Changes, challenges: the not-so-hidden life of pandemic pets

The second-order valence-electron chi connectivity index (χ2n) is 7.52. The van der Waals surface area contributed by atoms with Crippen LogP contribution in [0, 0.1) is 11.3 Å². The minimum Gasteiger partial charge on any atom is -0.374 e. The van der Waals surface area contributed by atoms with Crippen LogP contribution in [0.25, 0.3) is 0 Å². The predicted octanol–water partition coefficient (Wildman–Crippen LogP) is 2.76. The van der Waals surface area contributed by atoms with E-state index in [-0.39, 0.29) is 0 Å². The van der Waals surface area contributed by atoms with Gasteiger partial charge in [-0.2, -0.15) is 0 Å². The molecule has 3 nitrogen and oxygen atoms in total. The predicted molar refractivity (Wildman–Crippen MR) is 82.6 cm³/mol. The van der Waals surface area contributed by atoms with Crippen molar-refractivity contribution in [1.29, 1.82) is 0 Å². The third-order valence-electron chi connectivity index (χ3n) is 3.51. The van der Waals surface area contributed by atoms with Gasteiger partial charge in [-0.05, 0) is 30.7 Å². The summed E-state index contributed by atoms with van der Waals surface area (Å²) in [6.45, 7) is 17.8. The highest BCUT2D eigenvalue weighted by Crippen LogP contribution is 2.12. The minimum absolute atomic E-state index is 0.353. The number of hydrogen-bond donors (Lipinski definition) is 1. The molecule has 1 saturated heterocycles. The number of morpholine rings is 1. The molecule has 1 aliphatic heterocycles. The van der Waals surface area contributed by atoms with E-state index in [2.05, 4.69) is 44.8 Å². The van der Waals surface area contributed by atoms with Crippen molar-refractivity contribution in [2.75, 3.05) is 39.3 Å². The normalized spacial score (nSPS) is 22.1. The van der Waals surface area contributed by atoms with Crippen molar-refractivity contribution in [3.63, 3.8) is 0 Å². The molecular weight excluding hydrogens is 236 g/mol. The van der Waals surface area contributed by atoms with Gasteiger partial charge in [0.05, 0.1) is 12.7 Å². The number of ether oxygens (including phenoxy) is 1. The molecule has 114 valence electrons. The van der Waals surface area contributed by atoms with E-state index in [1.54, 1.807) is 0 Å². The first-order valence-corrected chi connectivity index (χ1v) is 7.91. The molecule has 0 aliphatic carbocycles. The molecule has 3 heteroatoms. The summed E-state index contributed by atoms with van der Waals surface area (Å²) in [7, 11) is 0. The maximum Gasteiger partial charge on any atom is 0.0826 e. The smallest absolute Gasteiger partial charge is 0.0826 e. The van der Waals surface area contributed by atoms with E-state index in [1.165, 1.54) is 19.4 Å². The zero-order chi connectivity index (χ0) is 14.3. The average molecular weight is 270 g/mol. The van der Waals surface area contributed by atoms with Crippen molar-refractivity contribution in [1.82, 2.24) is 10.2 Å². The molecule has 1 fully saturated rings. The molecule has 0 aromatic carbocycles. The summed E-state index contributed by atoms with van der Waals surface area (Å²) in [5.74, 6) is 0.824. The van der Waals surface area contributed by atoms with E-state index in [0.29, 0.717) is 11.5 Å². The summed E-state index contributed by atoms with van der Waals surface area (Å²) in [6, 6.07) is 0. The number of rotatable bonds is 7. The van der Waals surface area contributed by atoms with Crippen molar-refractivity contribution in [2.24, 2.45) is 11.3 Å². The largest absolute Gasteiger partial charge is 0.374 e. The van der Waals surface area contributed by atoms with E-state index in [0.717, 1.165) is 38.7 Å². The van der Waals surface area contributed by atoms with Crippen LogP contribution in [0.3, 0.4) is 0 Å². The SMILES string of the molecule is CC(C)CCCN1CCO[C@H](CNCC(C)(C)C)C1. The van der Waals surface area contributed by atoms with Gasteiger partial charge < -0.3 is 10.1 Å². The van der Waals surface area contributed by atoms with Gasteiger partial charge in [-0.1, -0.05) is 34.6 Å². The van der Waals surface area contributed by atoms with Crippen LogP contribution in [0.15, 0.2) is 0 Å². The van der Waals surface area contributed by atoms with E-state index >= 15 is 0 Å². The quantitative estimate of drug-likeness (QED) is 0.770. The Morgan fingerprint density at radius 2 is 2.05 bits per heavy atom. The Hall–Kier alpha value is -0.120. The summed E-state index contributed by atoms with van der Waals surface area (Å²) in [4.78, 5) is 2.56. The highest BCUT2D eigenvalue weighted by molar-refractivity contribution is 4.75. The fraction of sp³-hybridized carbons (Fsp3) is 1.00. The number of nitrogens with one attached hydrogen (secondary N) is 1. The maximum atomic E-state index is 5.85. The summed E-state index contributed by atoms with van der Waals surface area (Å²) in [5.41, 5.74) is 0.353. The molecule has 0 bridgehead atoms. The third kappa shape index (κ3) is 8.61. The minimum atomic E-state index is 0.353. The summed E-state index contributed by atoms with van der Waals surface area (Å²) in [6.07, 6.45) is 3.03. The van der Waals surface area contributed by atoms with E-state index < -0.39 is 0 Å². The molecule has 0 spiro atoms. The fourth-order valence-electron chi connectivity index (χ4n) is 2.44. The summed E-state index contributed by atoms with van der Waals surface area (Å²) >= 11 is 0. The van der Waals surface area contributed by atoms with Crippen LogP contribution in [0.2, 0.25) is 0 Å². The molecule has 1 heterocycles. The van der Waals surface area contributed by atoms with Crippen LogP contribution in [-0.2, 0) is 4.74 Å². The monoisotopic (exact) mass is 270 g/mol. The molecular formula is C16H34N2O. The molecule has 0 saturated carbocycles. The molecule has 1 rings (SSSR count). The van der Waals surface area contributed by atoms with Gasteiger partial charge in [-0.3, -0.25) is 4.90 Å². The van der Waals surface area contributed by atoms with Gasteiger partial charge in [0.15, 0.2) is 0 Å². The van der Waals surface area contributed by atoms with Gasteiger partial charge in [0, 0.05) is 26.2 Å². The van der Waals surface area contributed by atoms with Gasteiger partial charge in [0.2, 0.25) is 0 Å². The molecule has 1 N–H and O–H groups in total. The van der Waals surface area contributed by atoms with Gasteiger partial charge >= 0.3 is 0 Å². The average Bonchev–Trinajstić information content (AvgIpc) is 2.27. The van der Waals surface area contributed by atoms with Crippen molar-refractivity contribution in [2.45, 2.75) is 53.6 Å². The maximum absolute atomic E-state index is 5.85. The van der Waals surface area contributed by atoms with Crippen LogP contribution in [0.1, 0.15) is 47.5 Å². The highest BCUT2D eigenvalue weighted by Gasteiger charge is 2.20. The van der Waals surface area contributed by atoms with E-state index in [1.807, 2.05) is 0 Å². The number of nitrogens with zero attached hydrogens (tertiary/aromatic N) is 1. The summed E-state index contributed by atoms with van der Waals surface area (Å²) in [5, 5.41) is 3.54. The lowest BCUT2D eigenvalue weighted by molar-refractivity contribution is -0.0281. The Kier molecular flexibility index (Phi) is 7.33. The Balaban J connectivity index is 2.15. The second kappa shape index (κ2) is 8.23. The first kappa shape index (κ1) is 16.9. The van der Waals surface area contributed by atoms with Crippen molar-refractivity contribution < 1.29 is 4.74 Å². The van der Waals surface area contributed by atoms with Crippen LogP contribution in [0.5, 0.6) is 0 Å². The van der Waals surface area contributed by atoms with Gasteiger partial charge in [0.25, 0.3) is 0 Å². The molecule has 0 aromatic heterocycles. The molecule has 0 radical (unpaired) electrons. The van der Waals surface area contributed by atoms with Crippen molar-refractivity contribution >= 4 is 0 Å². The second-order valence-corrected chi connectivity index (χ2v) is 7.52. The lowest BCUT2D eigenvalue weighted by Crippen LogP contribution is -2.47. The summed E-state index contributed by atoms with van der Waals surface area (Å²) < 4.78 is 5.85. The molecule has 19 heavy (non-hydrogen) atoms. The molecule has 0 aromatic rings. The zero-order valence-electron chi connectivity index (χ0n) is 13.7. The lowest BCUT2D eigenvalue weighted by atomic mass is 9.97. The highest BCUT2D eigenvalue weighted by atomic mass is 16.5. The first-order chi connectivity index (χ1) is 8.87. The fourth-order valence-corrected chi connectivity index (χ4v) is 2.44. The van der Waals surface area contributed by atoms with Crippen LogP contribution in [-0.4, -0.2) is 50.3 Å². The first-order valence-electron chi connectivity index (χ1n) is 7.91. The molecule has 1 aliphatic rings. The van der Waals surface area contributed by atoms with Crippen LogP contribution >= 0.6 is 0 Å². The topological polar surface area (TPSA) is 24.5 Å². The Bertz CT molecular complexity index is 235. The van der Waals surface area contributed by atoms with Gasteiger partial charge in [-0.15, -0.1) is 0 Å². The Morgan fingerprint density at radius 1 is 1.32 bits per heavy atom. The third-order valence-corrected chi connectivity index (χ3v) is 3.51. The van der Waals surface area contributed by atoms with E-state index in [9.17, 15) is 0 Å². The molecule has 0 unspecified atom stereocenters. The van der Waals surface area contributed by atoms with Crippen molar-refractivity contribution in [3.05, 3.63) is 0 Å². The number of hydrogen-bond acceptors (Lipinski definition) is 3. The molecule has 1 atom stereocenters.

Olivia Hinerfeld’s dog Lincoln and Kate Hilts’ cat Potato have one thing in common: they both love to make Zoom calls while their owners are working from home. “Sometimes it’s best to keep him pre-emptively on his lap so he can fall asleep,” says Hilts, a digital consultant in the Washington, DC area. Lincoln, a golden retriever, is jealous of Hinerfeld’s attention for his videoconference and searches for the “most disgusting” tennis ball he can find in his toy box and places it on the student’s lap. Georgetown University Law School. For many dogs, this is life as it should be: people around the clock, walks, and treats on demand, sneaking onto beds at night with no resistance. Cats – many of which, to be honest, were already socially distant before humans knew what it was – are more affectionate than ever, and some even act eagerly for attention. Ten months after quarantine and working from home due to the pandemic, pet lives and relationships with people have changed in many cases, and not always for the better. With the U.S. vaccine launched earlier this month, hoping for normalcy in 2021, the long-term effects are unknown.


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